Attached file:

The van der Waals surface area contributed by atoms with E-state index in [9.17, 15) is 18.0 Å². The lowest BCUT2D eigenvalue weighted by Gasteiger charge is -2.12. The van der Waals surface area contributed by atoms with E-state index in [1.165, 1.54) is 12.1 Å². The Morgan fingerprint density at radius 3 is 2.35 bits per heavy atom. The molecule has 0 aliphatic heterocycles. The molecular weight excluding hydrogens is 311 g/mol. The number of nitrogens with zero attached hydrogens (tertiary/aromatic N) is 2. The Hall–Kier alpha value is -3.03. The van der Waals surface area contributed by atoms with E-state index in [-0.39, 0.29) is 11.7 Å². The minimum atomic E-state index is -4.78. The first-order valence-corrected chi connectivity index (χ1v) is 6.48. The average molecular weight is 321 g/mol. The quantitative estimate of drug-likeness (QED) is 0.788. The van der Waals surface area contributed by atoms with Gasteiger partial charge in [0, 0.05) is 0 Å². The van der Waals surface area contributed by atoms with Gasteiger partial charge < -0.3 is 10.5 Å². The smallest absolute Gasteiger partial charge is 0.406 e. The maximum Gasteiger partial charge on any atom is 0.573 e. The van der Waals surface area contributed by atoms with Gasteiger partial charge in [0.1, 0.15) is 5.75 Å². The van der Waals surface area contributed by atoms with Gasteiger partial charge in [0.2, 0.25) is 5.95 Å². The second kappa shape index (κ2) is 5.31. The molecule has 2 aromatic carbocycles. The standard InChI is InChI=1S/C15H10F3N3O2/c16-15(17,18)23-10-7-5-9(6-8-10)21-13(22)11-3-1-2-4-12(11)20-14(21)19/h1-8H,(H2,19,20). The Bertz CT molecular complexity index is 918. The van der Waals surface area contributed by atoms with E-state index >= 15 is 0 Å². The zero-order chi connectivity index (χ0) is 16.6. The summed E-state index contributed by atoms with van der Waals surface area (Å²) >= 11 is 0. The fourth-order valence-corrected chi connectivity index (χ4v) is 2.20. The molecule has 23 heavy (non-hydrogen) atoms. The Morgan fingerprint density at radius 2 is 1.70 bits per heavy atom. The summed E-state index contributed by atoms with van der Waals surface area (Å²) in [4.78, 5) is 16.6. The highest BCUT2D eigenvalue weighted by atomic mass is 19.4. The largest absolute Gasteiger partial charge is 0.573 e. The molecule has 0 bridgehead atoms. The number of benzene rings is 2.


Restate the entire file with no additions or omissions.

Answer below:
The van der Waals surface area contributed by atoms with E-state index in [9.17, 15) is 18.0 Å². The lowest BCUT2D eigenvalue weighted by Gasteiger charge is -2.12. The van der Waals surface area contributed by atoms with E-state index in [1.165, 1.54) is 12.1 Å². The Morgan fingerprint density at radius 3 is 2.35 bits per heavy atom. The molecule has 0 aliphatic heterocycles. The molecular weight excluding hydrogens is 311 g/mol. The number of nitrogens with zero attached hydrogens (tertiary/aromatic N) is 2. The Hall–Kier alpha value is -3.03. The van der Waals surface area contributed by atoms with E-state index in [-0.39, 0.29) is 11.7 Å². The minimum atomic E-state index is -4.78. The first-order valence-corrected chi connectivity index (χ1v) is 6.48. The average molecular weight is 321 g/mol. The quantitative estimate of drug-likeness (QED) is 0.788. The van der Waals surface area contributed by atoms with Gasteiger partial charge in [0, 0.05) is 0 Å². The van der Waals surface area contributed by atoms with Gasteiger partial charge < -0.3 is 10.5 Å². The smallest absolute Gasteiger partial charge is 0.406 e. The maximum Gasteiger partial charge on any atom is 0.573 e. The van der Waals surface area contributed by atoms with Gasteiger partial charge in [0.1, 0.15) is 5.75 Å². The van der Waals surface area contributed by atoms with Gasteiger partial charge in [0.2, 0.25) is 5.95 Å². The second kappa shape index (κ2) is 5.31. The molecule has 2 aromatic carbocycles. The standard InChI is InChI=1S/C15H10F3N3O2/c16-15(17,18)23-10-7-5-9(6-8-10)21-13(22)11-3-1-2-4-12(11)20-14(21)19/h1-8H,(H2,19,20). The Bertz CT molecular complexity index is 918. The van der Waals surface area contributed by atoms with E-state index >= 15 is 0 Å². The zero-order chi connectivity index (χ0) is 16.6. The summed E-state index contributed by atoms with van der Waals surface area (Å²) >= 11 is 0. The fourth-order valence-corrected chi connectivity index (χ4v) is 2.20. The molecule has 23 heavy (non-hydrogen) atoms. The Morgan fingerprint density at radius 2 is 1.70 bits per heavy atom. The summed E-state index contributed by atoms with van der Waals surface area (Å²) in [4.78, 5) is 16.6. The highest BCUT2D eigenvalue weighted by atomic mass is 19.4. The largest absolute Gasteiger partial charge is 0.573 e. The molecule has 0 bridgehead atoms. The number of benzene rings is 2.